The nickname is Spanish for a toothless man, and a nod to the many toothless hockey players.
Get ready, mi gente. Día de los Muertos is coming and San Antonio is more than ready.
On Friday, in honor of the traditional Mexican holiday and to celebrate the city’s rich Hispanic culture, the AHL’s San Antonio Rampage will officially turn into Los Chimuelos de San Antonio for their game against the San Jose Barracuda at the AT&T Center. Pronounced chee-mueh-lohs, the nickname is Spanish for a toothless man and a nod to the many hockey players who flash incomplete smiles.
In addition, their mascot T-Bone will become El Bistec (Spanish for steak).
But that’s not all as the evening itself is to become a full on festival. Prior to puck drop, the arena will begin a celebration that includes a mariachi band, folklorico dancers, face painters, photo-ops and even a Día de los Muertos altar where fans can brings photos in memory of their loved ones.
Once entering the ice, the players will wear specialty jerseys and the goalies’ masks swill be painted as sugar skulls.
Outside of the arena, there will be a wide range of food trucks from Mexican and Latin American culture but perhaps most notably, renowned Mexican-American chef and San Antonian Johnny Hernandez will serve signature tacos and quesadillas from his restaurant La Gloria inside the arena.
“We are a country of all skin colors and San Antonio is a great example of that diversity,” Hernandez told SI.com.
“We are a city proud of our Hispanic heritage and in this changing world, now more than ever, it’s important that we take time to reflect and acknowledge and celebrate the contributions of the entire Latino community.”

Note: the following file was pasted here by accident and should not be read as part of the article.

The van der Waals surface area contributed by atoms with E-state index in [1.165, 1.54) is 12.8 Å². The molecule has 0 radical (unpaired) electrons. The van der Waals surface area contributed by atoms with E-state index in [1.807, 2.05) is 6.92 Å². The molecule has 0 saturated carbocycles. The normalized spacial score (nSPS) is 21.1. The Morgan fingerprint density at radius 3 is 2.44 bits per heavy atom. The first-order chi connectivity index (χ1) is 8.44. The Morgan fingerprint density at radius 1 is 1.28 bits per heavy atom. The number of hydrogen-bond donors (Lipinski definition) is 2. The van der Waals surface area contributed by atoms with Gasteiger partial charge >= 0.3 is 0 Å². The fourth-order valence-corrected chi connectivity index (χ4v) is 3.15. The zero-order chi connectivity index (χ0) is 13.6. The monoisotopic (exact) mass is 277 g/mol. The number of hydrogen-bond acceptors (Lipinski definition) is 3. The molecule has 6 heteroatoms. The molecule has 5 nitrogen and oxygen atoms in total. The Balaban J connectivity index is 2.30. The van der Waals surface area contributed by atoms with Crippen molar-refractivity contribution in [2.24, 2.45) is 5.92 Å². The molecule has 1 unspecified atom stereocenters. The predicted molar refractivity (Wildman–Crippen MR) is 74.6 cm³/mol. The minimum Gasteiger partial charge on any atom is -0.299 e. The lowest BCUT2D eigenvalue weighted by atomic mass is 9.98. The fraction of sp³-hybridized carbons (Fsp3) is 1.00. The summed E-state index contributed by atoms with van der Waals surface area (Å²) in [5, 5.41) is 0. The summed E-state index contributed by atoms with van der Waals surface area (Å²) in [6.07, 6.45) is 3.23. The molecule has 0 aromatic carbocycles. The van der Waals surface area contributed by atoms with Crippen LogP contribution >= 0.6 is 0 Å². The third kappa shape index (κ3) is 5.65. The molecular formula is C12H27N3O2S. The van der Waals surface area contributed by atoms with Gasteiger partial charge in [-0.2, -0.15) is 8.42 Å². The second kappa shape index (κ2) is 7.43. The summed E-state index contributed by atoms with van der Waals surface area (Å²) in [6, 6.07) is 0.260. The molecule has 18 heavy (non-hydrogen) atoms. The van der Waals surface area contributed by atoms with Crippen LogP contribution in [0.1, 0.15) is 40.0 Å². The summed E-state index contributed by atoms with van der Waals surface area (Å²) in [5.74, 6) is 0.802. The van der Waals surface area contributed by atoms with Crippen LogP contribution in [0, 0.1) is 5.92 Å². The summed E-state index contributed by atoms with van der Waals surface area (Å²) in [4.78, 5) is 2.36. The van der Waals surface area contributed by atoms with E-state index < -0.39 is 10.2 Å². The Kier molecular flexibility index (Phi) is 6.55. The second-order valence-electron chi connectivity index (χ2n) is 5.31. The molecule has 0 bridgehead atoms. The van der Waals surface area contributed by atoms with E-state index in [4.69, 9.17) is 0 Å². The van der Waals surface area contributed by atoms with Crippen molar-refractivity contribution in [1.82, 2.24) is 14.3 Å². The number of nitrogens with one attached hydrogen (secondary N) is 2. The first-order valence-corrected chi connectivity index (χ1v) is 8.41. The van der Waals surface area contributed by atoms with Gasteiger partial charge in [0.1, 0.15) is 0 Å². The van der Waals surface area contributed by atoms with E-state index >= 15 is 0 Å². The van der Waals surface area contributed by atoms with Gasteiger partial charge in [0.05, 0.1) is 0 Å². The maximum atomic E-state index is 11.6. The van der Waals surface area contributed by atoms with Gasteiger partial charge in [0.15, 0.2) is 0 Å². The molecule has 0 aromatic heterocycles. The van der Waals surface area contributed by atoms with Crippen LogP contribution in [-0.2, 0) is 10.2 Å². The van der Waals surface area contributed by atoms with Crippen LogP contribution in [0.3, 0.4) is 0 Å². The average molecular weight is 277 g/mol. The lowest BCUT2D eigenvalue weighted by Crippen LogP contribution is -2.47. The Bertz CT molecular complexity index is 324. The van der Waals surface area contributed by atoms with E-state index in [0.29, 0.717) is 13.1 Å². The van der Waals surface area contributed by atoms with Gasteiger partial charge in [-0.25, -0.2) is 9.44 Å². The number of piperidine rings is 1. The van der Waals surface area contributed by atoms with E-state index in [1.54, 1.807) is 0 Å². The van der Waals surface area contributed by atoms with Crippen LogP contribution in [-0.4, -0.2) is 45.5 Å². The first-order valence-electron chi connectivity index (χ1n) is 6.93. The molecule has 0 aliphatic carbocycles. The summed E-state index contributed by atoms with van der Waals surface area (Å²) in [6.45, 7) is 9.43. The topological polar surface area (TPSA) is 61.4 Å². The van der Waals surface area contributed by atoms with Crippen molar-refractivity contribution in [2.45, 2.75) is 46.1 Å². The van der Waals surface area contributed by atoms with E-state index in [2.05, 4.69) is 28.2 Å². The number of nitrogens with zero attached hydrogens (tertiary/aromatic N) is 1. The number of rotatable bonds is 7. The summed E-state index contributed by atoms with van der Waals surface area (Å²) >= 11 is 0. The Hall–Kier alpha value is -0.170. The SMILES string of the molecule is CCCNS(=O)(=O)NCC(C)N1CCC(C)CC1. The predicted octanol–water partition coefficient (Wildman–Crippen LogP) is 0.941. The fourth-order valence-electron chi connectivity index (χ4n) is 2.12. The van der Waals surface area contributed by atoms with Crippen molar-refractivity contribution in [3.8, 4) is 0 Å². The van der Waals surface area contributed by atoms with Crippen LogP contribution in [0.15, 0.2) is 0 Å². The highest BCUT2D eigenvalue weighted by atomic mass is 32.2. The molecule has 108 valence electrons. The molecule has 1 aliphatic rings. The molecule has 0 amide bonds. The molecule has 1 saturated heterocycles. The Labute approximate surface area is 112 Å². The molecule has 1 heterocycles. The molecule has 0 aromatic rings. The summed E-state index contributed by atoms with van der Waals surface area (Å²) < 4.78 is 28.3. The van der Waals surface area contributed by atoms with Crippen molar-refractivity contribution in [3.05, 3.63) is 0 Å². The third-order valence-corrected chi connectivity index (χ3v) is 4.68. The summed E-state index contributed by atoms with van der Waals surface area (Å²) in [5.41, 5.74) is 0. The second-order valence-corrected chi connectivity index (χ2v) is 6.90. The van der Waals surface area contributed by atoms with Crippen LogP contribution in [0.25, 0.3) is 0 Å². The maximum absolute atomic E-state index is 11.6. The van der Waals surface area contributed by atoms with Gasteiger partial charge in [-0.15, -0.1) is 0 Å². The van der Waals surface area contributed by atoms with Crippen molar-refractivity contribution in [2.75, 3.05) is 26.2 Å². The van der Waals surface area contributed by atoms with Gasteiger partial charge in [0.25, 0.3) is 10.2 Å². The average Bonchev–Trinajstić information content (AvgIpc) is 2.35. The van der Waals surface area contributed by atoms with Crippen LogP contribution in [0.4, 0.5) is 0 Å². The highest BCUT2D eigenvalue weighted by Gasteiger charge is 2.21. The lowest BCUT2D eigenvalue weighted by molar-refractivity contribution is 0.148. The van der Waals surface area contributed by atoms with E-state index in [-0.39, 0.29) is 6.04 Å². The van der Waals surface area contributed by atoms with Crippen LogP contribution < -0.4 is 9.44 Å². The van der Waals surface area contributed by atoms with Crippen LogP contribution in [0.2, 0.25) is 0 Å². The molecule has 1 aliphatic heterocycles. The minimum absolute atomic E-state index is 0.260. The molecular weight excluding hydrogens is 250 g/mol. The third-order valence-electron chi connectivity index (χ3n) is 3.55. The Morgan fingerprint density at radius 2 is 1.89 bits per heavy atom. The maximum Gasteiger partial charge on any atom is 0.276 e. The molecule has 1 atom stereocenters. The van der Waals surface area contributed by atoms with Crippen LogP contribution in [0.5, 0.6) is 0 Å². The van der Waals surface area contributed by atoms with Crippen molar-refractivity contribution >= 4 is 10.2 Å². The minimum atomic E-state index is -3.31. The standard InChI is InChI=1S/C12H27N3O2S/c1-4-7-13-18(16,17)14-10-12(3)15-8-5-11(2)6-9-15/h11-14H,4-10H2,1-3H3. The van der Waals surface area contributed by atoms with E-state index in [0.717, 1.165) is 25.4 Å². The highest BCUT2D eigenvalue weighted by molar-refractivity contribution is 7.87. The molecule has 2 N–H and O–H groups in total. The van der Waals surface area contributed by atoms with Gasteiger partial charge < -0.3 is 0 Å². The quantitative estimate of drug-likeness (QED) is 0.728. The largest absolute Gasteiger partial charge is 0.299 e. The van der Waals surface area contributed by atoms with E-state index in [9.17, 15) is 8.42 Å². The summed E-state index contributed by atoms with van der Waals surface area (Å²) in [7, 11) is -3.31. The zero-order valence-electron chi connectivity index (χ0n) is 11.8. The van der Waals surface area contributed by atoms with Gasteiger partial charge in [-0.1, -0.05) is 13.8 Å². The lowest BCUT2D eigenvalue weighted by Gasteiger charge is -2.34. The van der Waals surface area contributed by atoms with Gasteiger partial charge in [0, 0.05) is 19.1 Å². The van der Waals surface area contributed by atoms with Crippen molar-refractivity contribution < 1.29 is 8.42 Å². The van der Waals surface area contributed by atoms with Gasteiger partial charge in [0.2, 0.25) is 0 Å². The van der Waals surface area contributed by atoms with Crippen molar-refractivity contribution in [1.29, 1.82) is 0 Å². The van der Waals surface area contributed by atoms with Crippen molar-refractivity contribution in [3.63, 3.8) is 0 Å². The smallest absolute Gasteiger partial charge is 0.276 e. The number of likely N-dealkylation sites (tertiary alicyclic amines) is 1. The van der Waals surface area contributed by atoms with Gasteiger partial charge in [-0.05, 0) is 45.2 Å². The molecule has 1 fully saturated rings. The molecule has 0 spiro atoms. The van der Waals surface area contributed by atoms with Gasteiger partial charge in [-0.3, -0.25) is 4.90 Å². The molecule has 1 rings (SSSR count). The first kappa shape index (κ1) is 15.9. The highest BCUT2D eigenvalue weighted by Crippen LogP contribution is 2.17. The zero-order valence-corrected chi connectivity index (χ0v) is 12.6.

For Ryan Snider, the team’s director of business operations, it was important to do more than just change a name. He wanted to make sure the Rampage honored not just the holiday but also the dedicated Hispanic community in San Antonio, so coming up with the name and all the events surrounding the evening took a lot of preparation.
“It was a lot of brainstorming, combined with focus groups and bringing in a lot people, internally and externally, from the Hispanic and Latino community in San Antonio,” says Snider who says the name Chimuelos ended up coming up from an internal employee. But aside from the identity change, it’s really a chance to celebrate a vital part of Hispanic culture.
“Nearly 64% of the population here identifies itself as Hispanic so from a business standpoint its obviously important, but really its about connecting culturally with our city,” says Snider. “That’s who we are, so it’s vital that we represent who our city is and the cultural values that we represent.”
All across the U.S., Día de los Muertos has become a holiday where Mexican and Hispanic communities bond together by teaching their children how to honor their antepasados (ancestors) as well as showing pride in their heritage.
Last year’s movie Coco is a good example on how awareness for the Mexican holiday has expanded beyond Hispanic and Latino communities. But all across the nation—from Phoenix’s Desert Botanical Garden and its two-day festival to Museo del Barrio in New York City—the holiday is part of American culture and in sporting events specifically, it’s a perfect chance to bring fans together, regardless of race or ethnicity.
Here’s to you, Los Chimuelos de San Antonio. Now send me one of those sugar skull hockey masks.